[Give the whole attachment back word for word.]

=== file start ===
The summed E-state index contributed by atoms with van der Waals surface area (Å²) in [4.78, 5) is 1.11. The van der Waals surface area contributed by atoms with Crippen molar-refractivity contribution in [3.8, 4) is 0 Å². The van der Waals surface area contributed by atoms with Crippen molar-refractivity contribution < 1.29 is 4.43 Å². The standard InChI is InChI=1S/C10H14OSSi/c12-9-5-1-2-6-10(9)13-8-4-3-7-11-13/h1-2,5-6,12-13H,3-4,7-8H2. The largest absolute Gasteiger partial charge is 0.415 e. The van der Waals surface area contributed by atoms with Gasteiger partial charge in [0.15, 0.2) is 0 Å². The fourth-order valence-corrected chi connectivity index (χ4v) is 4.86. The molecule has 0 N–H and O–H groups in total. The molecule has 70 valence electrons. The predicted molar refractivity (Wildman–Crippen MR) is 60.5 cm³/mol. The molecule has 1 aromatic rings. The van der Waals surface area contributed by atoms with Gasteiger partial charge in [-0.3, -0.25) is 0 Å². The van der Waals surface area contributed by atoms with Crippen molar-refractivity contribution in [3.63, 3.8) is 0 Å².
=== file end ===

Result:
The summed E-state index contributed by atoms with van der Waals surface area (Å²) in [4.78, 5) is 1.11. The van der Waals surface area contributed by atoms with Crippen molar-refractivity contribution in [3.8, 4) is 0 Å². The van der Waals surface area contributed by atoms with Crippen molar-refractivity contribution < 1.29 is 4.43 Å². The standard InChI is InChI=1S/C10H14OSSi/c12-9-5-1-2-6-10(9)13-8-4-3-7-11-13/h1-2,5-6,12-13H,3-4,7-8H2. The largest absolute Gasteiger partial charge is 0.415 e. The van der Waals surface area contributed by atoms with Gasteiger partial charge in [0.15, 0.2) is 0 Å². The fourth-order valence-corrected chi connectivity index (χ4v) is 4.86. The molecule has 0 N–H and O–H groups in total. The molecule has 70 valence electrons. The predicted molar refractivity (Wildman–Crippen MR) is 60.5 cm³/mol. The molecule has 1 aromatic rings. The van der Waals surface area contributed by atoms with Gasteiger partial charge in [-0.3, -0.25) is 0 Å². The van der Waals surface area contributed by atoms with Crippen molar-refractivity contribution in [3.63, 3.8) is 0 Å².